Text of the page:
|

Letters to the Editor

BY DI READERS | APRIL 21, 2014 5:00 AM

SocialTwist Tell-a-Friend

Prosecutors and the law

I’ve long hoped someone in this town would run what I call “the Gonzo campaign,” in reference to Hunter Thompson’s almost successful run for sheriff in Colorado. He pledged to tear up and sod the streets and promised not to take drugs … while on duty.

Someone’s finally doing it. Recent UI law graduate John Zimmerman is challenging County Attorney Janet Lyness in the June 3 Democratic primary, pledging to “end prosecutions for marijuana for personal use.” There’s even a pot leaf on the flier.

So why, now that someone is finally doing what I’ve been begging for, am I supporting Lyness instead?

Elections aren’t just about platforms. They’re about people.

Lyness doesn’t like to blow her own horn, which is a liability in a campaign. Zimmerman likes to talk about “prosecutorial discretion,” but that means more than just dropping cases you don’t like.

It means doing things with discretion behind the scenes. Things you can’t shout about without ruining their effectiveness. So in the job, aversion to self-promotion is one of Janet’s strengths.

With a challenger’s freedom to say anything, Zimmerman raises some legitimate issues, though there’s a deliberate blurring of the distinction between “arrested,” which the police do, and “prosecuted,” which the county attorney does or does not do. His supporters are calling this election a choice between a “progressive” and a “conservative.”

But even Johnson County doesn’t lean left enough to call Lyness a “conservative.” She has dedicated her life to helping rape and domestic-violence victims. She drafted the county’s first human-rights ordinance in 2006. She’s worked tirelessly to mitigate the consequences of bad laws and over-zealous policing — within the law as it is.

Janet Lyness is as progressive a person as I can imagine in the role of prosecutor. But diversions into drug court and treatment aren’t good enough for Zimmerman’s libertarian-left coalition. They want the arrests to not happen at all.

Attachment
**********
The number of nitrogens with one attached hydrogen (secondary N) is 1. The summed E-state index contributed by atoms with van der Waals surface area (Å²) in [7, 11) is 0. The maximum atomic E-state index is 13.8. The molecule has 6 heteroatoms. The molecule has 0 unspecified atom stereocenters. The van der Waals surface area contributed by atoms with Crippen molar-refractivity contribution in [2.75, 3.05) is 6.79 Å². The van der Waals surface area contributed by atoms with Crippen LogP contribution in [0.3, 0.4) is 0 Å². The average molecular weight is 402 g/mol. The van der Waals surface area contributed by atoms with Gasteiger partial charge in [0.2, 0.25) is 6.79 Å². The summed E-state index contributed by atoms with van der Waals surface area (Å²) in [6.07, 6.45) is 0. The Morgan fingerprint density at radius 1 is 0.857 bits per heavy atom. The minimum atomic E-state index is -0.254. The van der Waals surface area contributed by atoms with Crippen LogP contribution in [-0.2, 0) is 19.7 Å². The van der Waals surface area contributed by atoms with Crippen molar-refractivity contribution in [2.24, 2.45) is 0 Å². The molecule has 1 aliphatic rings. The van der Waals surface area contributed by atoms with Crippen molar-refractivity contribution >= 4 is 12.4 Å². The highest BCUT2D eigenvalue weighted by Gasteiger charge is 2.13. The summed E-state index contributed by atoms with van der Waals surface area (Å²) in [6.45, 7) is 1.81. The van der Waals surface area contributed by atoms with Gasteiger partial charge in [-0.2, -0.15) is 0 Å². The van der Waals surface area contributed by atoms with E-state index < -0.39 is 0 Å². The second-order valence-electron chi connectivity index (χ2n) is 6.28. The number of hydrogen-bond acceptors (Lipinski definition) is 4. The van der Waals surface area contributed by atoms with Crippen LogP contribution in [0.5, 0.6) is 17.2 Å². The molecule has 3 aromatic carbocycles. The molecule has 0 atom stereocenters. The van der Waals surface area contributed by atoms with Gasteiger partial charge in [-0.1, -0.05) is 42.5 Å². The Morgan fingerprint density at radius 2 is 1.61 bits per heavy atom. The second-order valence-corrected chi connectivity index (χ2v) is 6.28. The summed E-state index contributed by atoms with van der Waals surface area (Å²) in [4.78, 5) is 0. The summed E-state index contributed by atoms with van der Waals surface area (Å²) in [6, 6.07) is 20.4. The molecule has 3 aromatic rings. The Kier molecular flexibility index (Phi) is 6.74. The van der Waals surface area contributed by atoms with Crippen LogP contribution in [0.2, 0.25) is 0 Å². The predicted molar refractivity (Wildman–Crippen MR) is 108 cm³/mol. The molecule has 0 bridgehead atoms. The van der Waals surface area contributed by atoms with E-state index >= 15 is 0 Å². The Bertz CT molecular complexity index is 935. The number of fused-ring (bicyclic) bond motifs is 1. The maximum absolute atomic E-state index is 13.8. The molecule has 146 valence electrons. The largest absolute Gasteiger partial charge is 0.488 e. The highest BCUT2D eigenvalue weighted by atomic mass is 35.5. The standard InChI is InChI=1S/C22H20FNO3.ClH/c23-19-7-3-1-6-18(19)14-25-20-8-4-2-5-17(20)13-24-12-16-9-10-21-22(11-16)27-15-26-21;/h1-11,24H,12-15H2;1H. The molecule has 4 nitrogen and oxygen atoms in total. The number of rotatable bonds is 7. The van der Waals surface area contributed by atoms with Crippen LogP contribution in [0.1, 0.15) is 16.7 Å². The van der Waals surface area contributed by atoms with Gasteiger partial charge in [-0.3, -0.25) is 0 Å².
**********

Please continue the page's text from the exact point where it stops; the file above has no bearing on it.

So do I. I’d like to do that by changing the law.

The Gonzo campaign is a rhetorical device. It isn’t a legal brief. There’s a certain Sticking It to the Man appeal in saying, “I won’t enforce laws I don’t like,” but that starts you down a long slippery slope toward George Wallace in the schoolhouse door. Do we really want to question our relationship to the rule of law, when drug-law reform is approaching legitimate victory?

No, this is not a choice between a progressive and a conservative. It’s a choice between a progressive, Lyness, and a radical. I don’t use that word lightly. It is indeed a radical jurisprudence, that underscores Zimmerman’s inexperience, to say, “I won’t prosecute cases under laws I disagree with.” 

I think a county attorney could ethically say, “I have to follow the law as it is, but here’s something I’d like to see changed.” But I’m a clerk, not a lawyer. That seems to be outside Janet’s comfort zone.

She sees that as the role of a legislator, not an officer of the court. I hope she can expand that comfort zone as this campaign continues. If not, it’ll cost her some votes.

An attorney’s relationship with the law, and how that grows over time, is hard for a non-attorney, or a fresh graduate, to understand. Janet Lyness has spend her adult life building it. It’s a sign of her integrity that rather than grandstanding to gain political points, she is true to that relationship. She sees that role as mitigating the consequences and bringing some justice to the underlying problems.

And she does that difficult, often thankless job remarkably well.

John Deeth


In today's issue:





 
Privacy Policy (8/15/07) | Terms of Use (4/28/08) | Content Submission Agreement (8/23/07) | Copyright Compliance Policy (8/25/07) | RSS Terms of Use

Copyright © The Daily Iowan, All Rights Reserved.